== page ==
Share this article

Morne Steyn has confirmed his retirement from international rugby. 

The 37-year old won 68 Springbok caps, but will perhaps go down in history as the man who broke British & Irish Lions hearts not once, but twice.

After replacing first-choice kicker Ruan Pienaar during the 2009 series, Steyn kicked a late penalty from 58-yards to give the Boks an unassailable lead over the Lions.

Twelve years later, he repeated the trick with a pair of late penalties as South Africa beat the Lions 19-16 in their third and deciding test in Cape Town.

He was also the top-scorer at the 2011 Rugby World Cup with 62-points, despite his country only reaching the quarter-finals.

Steyn informed Springbok management he did not wish to be considered for next month's Northern Hemisphere tests.

“It’s a good time to make this decision,” Steyn told SuperSport, “I think it’s time to call it a day now.

“I’ve had a lot of time to think about thinks and it has been difficult over the last few months being away from home with touring and being away from my kids.”

“I’ve had a lot of time to think about this and it has been difficult over the last few months being away from home with touring and being away from my kids.

“I said to Jacques that I haven’t been the No 1 choice for a while now, and it doesn’t make sense to wait for injuries for a chance to play.

"I have a year or two left in my career and I’d rather spend it playing for the Bulls than sitting on the sidelines. I really want to enjoy my last two years of rugby.”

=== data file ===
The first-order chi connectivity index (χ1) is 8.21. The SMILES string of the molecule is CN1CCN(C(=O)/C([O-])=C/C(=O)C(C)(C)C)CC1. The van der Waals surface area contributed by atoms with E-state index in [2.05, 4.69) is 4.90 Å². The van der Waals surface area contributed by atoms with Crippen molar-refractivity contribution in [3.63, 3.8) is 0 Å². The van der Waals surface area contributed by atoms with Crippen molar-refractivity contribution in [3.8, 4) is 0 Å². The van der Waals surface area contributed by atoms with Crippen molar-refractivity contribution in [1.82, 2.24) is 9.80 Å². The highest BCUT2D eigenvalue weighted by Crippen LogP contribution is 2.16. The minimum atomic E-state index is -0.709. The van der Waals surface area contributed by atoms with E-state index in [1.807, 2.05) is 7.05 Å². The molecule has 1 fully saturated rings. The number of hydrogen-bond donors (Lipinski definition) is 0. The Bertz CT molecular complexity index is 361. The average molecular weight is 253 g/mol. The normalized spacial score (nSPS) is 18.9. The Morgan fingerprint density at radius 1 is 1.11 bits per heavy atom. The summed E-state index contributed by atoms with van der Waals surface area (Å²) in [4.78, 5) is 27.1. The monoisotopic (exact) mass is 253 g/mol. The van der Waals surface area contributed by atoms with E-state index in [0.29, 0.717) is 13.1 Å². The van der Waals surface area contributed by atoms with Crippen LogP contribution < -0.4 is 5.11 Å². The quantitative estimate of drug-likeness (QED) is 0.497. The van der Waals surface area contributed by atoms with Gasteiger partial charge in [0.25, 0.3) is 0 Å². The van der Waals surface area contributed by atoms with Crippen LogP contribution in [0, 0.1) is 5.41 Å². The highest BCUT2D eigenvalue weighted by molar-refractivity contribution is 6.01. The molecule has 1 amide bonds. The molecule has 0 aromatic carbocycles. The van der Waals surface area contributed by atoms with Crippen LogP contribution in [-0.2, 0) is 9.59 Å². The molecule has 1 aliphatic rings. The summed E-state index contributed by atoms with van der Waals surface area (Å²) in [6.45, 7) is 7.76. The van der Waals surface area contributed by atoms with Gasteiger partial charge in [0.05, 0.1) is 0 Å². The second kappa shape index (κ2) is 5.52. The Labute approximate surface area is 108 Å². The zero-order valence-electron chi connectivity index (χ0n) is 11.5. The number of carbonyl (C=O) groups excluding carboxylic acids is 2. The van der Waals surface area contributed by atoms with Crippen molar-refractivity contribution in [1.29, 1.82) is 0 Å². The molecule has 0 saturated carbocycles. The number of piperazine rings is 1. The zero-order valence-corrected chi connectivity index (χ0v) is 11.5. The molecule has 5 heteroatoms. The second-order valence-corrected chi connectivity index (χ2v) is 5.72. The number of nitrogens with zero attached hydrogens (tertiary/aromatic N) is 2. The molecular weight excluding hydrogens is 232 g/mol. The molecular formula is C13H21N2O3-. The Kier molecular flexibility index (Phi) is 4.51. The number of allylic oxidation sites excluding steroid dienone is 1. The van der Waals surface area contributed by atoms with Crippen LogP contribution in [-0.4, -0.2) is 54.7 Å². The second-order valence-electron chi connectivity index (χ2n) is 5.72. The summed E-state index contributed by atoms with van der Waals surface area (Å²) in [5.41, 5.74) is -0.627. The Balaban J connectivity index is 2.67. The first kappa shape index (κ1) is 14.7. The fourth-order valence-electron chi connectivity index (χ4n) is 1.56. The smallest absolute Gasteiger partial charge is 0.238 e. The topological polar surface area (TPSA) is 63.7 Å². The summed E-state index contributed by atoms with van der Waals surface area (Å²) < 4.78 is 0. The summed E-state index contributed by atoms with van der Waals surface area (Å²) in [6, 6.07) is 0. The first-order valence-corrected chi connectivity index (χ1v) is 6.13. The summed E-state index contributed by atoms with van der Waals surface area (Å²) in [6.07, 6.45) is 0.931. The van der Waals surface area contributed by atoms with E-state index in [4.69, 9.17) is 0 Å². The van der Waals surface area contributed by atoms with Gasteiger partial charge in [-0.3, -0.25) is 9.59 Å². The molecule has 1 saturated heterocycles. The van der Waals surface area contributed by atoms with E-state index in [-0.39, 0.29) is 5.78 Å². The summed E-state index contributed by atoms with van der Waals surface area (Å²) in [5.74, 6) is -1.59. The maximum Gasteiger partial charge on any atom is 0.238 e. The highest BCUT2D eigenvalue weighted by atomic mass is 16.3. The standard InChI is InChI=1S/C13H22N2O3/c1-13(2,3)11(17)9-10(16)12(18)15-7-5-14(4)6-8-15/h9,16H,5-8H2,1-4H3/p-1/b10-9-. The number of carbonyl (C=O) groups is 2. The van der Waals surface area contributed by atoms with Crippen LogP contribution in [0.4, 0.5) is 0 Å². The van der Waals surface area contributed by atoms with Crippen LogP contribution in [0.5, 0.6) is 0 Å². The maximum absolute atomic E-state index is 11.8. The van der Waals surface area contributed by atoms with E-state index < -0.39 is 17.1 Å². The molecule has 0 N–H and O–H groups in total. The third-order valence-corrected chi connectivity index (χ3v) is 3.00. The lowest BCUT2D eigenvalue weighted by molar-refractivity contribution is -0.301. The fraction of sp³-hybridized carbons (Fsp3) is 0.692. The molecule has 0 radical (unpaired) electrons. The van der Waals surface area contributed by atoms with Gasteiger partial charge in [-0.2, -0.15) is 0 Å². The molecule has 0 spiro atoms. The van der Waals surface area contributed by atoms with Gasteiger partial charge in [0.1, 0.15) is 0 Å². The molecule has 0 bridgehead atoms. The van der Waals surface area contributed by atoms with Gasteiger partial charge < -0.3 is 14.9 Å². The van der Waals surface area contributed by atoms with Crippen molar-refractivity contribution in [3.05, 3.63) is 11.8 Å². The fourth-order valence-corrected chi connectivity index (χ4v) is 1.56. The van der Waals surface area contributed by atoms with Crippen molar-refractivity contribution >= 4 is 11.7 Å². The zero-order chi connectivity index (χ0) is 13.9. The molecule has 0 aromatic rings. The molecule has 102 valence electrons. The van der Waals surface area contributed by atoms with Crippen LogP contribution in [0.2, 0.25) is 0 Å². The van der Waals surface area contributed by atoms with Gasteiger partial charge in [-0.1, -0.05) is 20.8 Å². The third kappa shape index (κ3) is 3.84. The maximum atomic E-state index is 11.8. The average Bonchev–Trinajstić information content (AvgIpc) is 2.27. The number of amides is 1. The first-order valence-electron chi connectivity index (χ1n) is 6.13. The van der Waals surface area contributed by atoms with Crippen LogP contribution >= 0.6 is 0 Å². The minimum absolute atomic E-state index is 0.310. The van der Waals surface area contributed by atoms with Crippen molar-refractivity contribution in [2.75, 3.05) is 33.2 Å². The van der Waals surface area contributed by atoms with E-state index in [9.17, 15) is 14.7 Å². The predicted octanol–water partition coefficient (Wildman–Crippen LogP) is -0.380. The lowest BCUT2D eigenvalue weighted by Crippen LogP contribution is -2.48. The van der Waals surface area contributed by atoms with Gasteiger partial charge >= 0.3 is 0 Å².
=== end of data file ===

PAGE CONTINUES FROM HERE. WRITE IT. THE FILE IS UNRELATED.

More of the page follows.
Nienaber led the tributes to Steyn following his announcement.

“What can you say about Morne?! He has just been such a great servant to SA rugby, and was a brilliant player," said the head coach.

"Firstly, hats off to him for what he’s delivered on the field. Just look at the magic in terms of what he achieved against the Lions, beating them twice in the specific manner he did speaks volumes about his on-field impact.

“Off the field, it was also phenomenal to work with him over the last 20 weeks. He painted pictures [in training] to help the team and was never scared to share wisdom with the younger players. I could just talk and talk and talk about him.

“However, I think what tilted him towards retirement is that he’s a big family man. With the Covid restrictions, access in and out of the squad is not so easy, especially for family members to come in. And so that was a big contributing factor at this stage of his life and career.

“So, we just wish him well. He is such a fantastic guy, not just a fantastic rugby player!”

Reports: Davy Fitzgerald to be named Galway hurling manager

Share this article

Read more about

British And Irish Lions Jacques Nienaber Lions Morne Steyn South Africa Springboks The Lions

You might like